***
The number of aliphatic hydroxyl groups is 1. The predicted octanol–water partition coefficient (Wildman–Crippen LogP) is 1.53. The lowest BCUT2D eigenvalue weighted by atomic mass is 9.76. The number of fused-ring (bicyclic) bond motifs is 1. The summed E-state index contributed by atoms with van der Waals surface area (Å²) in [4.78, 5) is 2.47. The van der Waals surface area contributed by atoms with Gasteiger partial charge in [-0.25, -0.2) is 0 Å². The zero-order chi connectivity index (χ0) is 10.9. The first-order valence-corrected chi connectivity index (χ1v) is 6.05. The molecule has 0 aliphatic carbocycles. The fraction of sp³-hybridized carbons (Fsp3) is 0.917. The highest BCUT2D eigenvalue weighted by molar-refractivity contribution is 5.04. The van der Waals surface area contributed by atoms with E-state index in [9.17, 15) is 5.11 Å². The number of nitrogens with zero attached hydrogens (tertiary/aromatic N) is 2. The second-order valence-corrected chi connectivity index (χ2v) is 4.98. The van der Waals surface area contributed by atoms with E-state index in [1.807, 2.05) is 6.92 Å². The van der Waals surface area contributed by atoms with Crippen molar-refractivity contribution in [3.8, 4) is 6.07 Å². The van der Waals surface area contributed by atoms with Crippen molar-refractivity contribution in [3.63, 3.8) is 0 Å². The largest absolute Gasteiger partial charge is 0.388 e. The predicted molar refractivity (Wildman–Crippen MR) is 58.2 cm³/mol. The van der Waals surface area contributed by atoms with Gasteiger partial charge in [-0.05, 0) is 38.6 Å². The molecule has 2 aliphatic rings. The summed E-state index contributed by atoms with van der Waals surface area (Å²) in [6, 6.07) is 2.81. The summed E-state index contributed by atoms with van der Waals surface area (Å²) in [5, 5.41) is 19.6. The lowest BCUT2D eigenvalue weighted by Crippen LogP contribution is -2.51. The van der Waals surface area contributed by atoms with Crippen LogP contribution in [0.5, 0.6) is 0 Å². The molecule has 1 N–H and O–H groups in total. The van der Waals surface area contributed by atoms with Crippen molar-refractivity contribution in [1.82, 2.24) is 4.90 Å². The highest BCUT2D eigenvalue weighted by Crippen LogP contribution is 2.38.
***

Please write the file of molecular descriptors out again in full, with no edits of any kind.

The number of aliphatic hydroxyl groups is 1. The predicted octanol–water partition coefficient (Wildman–Crippen LogP) is 1.53. The lowest BCUT2D eigenvalue weighted by atomic mass is 9.76. The number of fused-ring (bicyclic) bond motifs is 1. The summed E-state index contributed by atoms with van der Waals surface area (Å²) in [4.78, 5) is 2.47. The van der Waals surface area contributed by atoms with Gasteiger partial charge in [-0.25, -0.2) is 0 Å². The zero-order chi connectivity index (χ0) is 10.9. The first-order valence-corrected chi connectivity index (χ1v) is 6.05. The molecule has 0 aliphatic carbocycles. The fraction of sp³-hybridized carbons (Fsp3) is 0.917. The highest BCUT2D eigenvalue weighted by molar-refractivity contribution is 5.04. The van der Waals surface area contributed by atoms with E-state index in [9.17, 15) is 5.11 Å². The number of nitrogens with zero attached hydrogens (tertiary/aromatic N) is 2. The second-order valence-corrected chi connectivity index (χ2v) is 4.98. The van der Waals surface area contributed by atoms with E-state index in [1.807, 2.05) is 6.92 Å². The van der Waals surface area contributed by atoms with Crippen molar-refractivity contribution in [3.8, 4) is 6.07 Å². The van der Waals surface area contributed by atoms with Crippen molar-refractivity contribution in [3.63, 3.8) is 0 Å². The largest absolute Gasteiger partial charge is 0.388 e. The predicted molar refractivity (Wildman–Crippen MR) is 58.2 cm³/mol. The van der Waals surface area contributed by atoms with Gasteiger partial charge in [-0.05, 0) is 38.6 Å². The molecule has 2 aliphatic rings. The summed E-state index contributed by atoms with van der Waals surface area (Å²) in [6, 6.07) is 2.81. The summed E-state index contributed by atoms with van der Waals surface area (Å²) in [5, 5.41) is 19.6. The lowest BCUT2D eigenvalue weighted by Crippen LogP contribution is -2.51. The van der Waals surface area contributed by atoms with Crippen LogP contribution in [0.5, 0.6) is 0 Å². The molecule has 1 N–H and O–H groups in total. The van der Waals surface area contributed by atoms with Crippen molar-refractivity contribution in [1.82, 2.24) is 4.90 Å². The highest BCUT2D eigenvalue weighted by Crippen LogP contribution is 2.38.